Tolerance: Jesus and the children


One of a series of core values assemblies with Bible stories.

Tolerance: Jesus and the children

Key Bible passage: Luke 18:15-17

Aim: to think about how we behave towards people who think differently from us

1 You could either play the part of this intolerant person yourself, or put the words in the mouth of a puppet.

Pretend to be really grumpy as you stand in front of the children. Keep it all so exaggerated that they will know you are only pretending. Say: ‘I’m in a really bad mood today. I’m feeling really intolerant. Do you know what that means? It means there are certain sorts of people I really can’t stand. Some people I can’t stand because of what they choose to wear, or because of what they look like. Some people I can’t stand because of what they like. Some people I can’t stand because of who they are. So please will you all stand up. And I’m going to say what sort of people I can’t tolerate. If I can’t tolerate your sort of person, please will you sit down, and I’ll be left with the ones I can tolerate. And perhaps then I’ll be happy with just the friends who are like me.

I can’t tolerate people who have a guinea pig / who are wearing a watch / who like Basil Brush / who have blue eyes / who have long hair / who support a football team / who had toast for breakfast / who are wearing a white shirt ‘
(Continue until there are only one or two children left standing and then say:) And I can’t tolerate CHILDREN!

Look round the hall, and observe that there aren’t actually many / any people left. Oh dear, I’m so intolerant that I can’t have any friends at all. Do you think that’s good for me? Do you think that’s good for everyone else? No, nor do I.

(There is a verse version of the story below in The Gospels Unplugged, which is an alternative telling of the story from the child’s point of view)

2 You know, Jesus’ disciples should have known better. They were used to having to make friends with different sorts of people. Jesus welcomed all sorts of people into his group of friends: people who broke the law, people who nobody else liked, people who were the real scumbags of society. All these people were not just tolerated by Jesus – he didn’t just put up with them – he loved them to bits and made them feel really special.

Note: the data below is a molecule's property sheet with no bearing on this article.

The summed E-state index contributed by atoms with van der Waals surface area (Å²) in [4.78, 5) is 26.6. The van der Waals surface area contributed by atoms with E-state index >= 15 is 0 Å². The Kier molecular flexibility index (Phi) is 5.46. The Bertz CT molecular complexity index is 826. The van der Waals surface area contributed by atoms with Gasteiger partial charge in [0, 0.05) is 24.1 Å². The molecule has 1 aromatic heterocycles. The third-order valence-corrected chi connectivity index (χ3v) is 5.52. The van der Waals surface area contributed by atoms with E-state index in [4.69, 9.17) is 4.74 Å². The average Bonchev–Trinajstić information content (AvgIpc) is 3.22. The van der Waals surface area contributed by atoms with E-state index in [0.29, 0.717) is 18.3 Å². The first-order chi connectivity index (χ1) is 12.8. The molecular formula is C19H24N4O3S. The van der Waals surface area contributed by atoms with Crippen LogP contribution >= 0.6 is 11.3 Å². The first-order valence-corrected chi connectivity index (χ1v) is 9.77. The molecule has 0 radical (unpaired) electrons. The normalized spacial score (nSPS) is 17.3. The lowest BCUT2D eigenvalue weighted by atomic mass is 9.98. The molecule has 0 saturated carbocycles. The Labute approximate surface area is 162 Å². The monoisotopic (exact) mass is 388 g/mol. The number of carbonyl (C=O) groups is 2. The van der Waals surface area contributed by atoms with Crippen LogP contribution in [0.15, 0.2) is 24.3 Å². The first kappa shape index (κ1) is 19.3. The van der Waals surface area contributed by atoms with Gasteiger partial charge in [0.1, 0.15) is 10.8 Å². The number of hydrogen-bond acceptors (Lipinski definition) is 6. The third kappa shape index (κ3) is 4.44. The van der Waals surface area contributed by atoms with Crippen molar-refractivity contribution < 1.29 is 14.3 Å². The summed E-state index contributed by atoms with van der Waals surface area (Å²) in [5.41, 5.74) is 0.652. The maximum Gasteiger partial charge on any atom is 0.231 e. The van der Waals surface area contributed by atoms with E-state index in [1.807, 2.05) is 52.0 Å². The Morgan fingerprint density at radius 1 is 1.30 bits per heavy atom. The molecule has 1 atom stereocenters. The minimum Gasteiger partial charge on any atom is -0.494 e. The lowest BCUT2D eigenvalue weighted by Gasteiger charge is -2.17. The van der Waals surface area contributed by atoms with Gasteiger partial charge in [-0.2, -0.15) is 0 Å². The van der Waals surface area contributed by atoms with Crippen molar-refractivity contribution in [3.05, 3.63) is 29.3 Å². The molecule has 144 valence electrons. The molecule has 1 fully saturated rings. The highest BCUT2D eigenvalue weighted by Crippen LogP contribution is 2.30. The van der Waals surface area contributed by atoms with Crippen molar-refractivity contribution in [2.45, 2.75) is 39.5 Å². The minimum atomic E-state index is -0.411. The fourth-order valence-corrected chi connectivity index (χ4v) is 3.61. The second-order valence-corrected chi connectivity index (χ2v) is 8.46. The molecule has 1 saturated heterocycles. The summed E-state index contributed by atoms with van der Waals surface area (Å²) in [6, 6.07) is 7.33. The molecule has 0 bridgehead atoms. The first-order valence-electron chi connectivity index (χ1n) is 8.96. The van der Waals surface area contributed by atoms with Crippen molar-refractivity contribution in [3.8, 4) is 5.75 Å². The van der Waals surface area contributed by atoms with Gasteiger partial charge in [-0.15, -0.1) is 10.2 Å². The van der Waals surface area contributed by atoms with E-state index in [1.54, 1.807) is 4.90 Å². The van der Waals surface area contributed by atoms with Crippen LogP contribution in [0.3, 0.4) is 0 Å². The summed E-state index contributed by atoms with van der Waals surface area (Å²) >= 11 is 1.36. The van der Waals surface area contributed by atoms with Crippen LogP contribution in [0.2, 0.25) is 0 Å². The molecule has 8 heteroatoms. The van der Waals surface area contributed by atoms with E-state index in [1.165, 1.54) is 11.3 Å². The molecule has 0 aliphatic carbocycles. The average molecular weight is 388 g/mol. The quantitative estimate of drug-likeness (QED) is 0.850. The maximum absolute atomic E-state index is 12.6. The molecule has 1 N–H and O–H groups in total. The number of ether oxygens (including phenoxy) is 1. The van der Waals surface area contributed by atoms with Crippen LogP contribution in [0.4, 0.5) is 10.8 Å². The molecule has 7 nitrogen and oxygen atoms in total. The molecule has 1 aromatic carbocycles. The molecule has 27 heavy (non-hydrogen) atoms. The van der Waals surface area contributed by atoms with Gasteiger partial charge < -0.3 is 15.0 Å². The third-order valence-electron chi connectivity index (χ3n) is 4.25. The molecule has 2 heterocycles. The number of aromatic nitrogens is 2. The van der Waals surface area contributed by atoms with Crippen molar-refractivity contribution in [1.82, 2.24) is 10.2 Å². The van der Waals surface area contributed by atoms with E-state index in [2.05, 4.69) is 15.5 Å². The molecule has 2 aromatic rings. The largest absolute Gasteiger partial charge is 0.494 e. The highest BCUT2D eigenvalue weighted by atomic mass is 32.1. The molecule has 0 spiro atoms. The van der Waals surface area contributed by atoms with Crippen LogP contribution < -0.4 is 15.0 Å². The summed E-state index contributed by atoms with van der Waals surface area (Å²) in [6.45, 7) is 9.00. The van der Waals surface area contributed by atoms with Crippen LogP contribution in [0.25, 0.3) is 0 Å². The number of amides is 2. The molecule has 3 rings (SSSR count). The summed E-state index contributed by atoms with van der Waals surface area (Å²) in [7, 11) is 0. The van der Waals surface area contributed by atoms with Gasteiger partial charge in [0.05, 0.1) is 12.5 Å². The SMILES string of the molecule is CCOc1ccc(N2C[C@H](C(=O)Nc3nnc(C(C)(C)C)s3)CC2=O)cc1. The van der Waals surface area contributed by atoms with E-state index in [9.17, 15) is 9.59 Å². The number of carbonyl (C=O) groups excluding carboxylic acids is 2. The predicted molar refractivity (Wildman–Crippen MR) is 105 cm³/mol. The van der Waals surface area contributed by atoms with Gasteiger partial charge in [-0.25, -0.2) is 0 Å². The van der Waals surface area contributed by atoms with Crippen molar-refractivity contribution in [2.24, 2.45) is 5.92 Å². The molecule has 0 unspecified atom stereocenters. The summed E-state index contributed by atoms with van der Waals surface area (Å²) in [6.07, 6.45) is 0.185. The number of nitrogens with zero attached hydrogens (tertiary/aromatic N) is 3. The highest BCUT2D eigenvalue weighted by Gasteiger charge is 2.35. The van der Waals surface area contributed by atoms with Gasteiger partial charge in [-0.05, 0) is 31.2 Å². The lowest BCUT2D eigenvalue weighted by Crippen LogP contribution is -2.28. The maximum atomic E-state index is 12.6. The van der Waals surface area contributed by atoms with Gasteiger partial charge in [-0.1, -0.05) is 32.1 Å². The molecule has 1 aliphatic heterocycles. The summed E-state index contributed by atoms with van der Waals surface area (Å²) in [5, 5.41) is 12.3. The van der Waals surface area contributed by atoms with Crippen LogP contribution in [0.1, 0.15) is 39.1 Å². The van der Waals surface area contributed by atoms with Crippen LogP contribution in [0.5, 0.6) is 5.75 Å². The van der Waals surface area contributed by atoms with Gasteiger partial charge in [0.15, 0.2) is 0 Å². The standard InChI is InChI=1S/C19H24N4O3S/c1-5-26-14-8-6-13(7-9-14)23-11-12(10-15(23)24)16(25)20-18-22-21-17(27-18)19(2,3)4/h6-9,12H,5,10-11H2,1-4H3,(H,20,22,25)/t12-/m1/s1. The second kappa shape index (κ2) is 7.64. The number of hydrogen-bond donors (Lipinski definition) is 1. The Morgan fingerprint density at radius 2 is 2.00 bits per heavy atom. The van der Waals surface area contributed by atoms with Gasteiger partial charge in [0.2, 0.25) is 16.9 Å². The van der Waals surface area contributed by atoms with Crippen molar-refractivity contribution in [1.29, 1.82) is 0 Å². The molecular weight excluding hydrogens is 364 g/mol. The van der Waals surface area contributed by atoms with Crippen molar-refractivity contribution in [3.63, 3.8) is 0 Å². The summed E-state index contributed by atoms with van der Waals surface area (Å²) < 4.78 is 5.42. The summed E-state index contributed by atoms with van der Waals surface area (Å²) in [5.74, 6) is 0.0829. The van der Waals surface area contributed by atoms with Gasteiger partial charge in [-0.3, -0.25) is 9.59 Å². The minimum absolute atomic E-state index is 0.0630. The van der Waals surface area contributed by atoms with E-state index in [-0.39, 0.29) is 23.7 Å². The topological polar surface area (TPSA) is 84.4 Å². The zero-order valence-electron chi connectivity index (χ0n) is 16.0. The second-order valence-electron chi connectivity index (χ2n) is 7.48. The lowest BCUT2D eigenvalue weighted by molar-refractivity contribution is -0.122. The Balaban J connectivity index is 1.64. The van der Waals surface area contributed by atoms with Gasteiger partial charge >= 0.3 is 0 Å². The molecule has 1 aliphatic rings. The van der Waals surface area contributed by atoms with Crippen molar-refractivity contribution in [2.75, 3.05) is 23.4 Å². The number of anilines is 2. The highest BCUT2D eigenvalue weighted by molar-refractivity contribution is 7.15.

And one day, Jesus’ disciples were with him as he told the grownups stories about what God is like. Everyone was listening very quietly and politely as grown ups usually do, when suddenly, a group of toddlers burst through the crowd of grown ups! Their mums shoved them towards Jesus and put babies in his arms and called out, ‘Please bless my baby, Jesus!’ The disciples were horrified. Here they were, all being good and grownup together and these horrible noisy little children were about to spoil everything. Why should children spoil their grown up time? Children didn’t matter at all – they were worth nothing until they grew up and became proper people! And here they were, interrupting Jesus and the important grown ups!

‘I can’t stand children!’ the disciples muttered to each other. They quickly jumped up like bouncers or bodyguards and shooed the children and their mums away. ‘Don’t bother Jesus!’ they hissed. ‘Can’t you see he’s very busy with people who matter? Go away!’ But Jesus held up his hand and walked over to the children. He looked quite cross with the disciples. ‘Let the children come to me,’ he said. ‘Don’t stop them.’

The disciples looked puzzled. Children? Children didn’t count for anything – they wouldn’t give Jesus any support or money. They weren’t worth bothering with! Children were just a nuisance. But Jesus went on:
‘Don’t stop them, because the kingdom of heaven belongs to people who are like these children. Listen up, all you grownups – you need to accept the kingdom of God as if you were a child, or you’ll never enter it.’
And Jesus stopped teaching the grown ups and blessed all those children who came to him, as if they were the most important people around. As if they were just as important as any of the grownups. And the disciples thought deeply about what Jesus had said.

3 Let’s take a moment of quiet now. I’m going to ask four questions that I’d like you to think about silently.

  • I wonder how the children felt when the disciples tried to shoo them away?
  • I wonder what the disciples did next time a child wanted to come to Jesus?
  • I wonder if there are people you can’t stand?
  • I wonder how Jesus would like you to behave towards them?

4 Say: well, perhaps I need to be a bit more tolerant. Let’s see, could you stand up if you ‘ (work through the list above again) Ah! Now everyone is included! And instead of no friends at all, I’ve got hundreds – that has to be good news.

5 While we’re standing, let’s pray.
Lord Jesus, you welcomed all sorts of people to be your friends. You saw what they were like on the inside. Please help us to see other people through your eyes. Amen.

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